Softwood Cuttings: How to Expand Your New Garden.
A common gardening dilemma: Your neighbor has geraniums that are just the right color for your patio, but you’ve never seen anything like them at the nursery. Or you visit a friend who has splendid azaleas, but she can’t remember what variety they are. What can you do?
The answer is simple: Just ask your friend if you can take cuttings from these plants and start your own. All you need are a few branch tips. Wrap them in moist paper, then hurry home and set them in a special potting mix.
You can take cuttings of new growth (called softwood cuttings) from late spring well into summer, beginning as soon as the spring growth is firm and sturdy. More mature cuttings will also root if you take them later in summer or early fall. Cuttings will produce plants exactly like those you took them from, whereas seeds may produce plants that are unlike their parents.
In choosing cuttings, look for normal, healthy growth; avoid fat or spindly branches. Softwood cuttings root best if you can snap them off cleanly from the parent plant. If they crush or bend, the wood is too old. If new leaves are still forming at the tip, the branch is too young for a cutting. Keep all cuttings cool and moist (not wet) until you can plant them.
ROOTING SOFTWOOD CUTTINGS
Fill a flat or pot with a blend of half sand and half premoistened peat moss, firming it down slightly so that the surface is a half inch below the top of the flat. Open a container of rooting hormone powder and place it beside the flat. One by one, remove the cuttings from their moist wrapping and make a clean, slanting cut with a razor blade or sharp knife just below a leaf or bud, If the leaves are very large, snip off about half of each leaf with scissors. Strip off any lower leaves so only the stem will be buried in the planting mix. Dip the stem in the hormone powder and tap it gently to remove any excess. Use a pencil to poke a hole in the sand and peat moss mixture and set in the cutting, firming the soil around the stem. When you’ve finished planting the cuttings, cover them with transparent kitchen wrap, a plastic bag. or a jar. Remove this cover once a day for a few minutes to allow air to circulate, then cover again.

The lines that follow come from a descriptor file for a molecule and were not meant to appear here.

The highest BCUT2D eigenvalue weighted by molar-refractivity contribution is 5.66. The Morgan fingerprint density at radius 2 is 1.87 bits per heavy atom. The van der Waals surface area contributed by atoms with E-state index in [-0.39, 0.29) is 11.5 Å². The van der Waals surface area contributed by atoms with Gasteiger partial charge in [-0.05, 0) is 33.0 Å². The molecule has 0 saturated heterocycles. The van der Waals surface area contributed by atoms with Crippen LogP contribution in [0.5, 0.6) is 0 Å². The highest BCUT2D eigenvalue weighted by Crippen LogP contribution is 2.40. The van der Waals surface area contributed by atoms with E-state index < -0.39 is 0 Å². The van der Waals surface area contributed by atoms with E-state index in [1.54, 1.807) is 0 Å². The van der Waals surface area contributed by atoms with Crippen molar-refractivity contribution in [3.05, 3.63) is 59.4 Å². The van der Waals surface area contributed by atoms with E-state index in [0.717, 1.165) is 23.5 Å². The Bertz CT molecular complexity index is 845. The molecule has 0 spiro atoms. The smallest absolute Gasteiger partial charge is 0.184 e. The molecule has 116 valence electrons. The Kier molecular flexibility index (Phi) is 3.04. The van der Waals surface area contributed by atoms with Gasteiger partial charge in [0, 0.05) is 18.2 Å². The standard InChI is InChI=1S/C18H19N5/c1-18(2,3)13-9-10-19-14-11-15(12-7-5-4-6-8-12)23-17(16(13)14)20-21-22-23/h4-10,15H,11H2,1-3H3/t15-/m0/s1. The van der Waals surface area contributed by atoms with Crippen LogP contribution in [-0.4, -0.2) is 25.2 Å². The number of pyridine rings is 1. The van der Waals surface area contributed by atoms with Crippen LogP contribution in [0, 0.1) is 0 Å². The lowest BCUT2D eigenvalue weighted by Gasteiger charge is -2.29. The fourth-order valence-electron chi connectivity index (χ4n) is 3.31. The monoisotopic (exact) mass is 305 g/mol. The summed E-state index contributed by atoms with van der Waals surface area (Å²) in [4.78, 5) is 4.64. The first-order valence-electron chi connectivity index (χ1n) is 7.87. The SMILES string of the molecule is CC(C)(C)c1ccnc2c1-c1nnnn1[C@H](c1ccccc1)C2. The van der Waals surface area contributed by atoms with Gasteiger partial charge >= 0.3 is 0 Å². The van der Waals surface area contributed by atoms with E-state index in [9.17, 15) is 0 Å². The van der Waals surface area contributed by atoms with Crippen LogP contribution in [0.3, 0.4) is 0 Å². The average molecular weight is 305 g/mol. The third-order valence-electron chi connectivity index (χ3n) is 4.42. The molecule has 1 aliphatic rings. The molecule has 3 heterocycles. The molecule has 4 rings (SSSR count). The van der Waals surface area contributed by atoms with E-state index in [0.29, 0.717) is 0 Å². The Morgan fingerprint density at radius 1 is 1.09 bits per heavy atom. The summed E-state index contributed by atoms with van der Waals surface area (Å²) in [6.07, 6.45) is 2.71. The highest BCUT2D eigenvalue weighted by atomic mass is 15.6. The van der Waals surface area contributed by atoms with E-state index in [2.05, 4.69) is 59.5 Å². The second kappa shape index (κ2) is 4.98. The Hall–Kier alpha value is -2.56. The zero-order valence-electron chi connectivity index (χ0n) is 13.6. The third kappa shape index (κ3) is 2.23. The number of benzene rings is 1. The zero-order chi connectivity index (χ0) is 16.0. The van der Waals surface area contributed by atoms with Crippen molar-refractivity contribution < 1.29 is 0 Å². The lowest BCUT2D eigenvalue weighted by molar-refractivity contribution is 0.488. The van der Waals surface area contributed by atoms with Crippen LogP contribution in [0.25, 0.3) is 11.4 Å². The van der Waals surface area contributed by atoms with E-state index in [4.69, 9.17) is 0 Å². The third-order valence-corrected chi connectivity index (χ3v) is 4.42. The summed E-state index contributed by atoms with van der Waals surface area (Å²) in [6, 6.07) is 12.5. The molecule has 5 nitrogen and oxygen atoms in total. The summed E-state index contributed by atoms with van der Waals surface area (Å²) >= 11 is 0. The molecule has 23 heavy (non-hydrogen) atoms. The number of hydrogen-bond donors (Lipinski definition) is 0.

If you can keep the temperature of the soil mix at 75 or 80 degrees, the cuttings will root more quickly. When new growth appears, the cutting has rooted. Gently lift one out, carefully removing some of the soil until you see roots. Then transplant the cutting to a slightly larger container to give the roots more growing room. Never move any plant from a tiny pot to a very large one, Use a size that allows for an inch or two of new soil around the root ball. When the new growth is full and sturdy, you can set the plants in the garden. Plants that cannot be set out when they’re ready because of very hot or very cold weather may have to be transplanted to still another larger container to keep them from becoming rootbound.
SOME PLANTS TO TRY
The following list is by no means complete, but softwood cuttings from these plants will root fairly easily.
Perennials. Perennial alyssum, arabis, auhrieta, begonia, candytuft, chrysanthemum, dianthus (carnations, pinks), delphinium, geranium (includes ivy geranium, pelargonium), penstemon, sedum.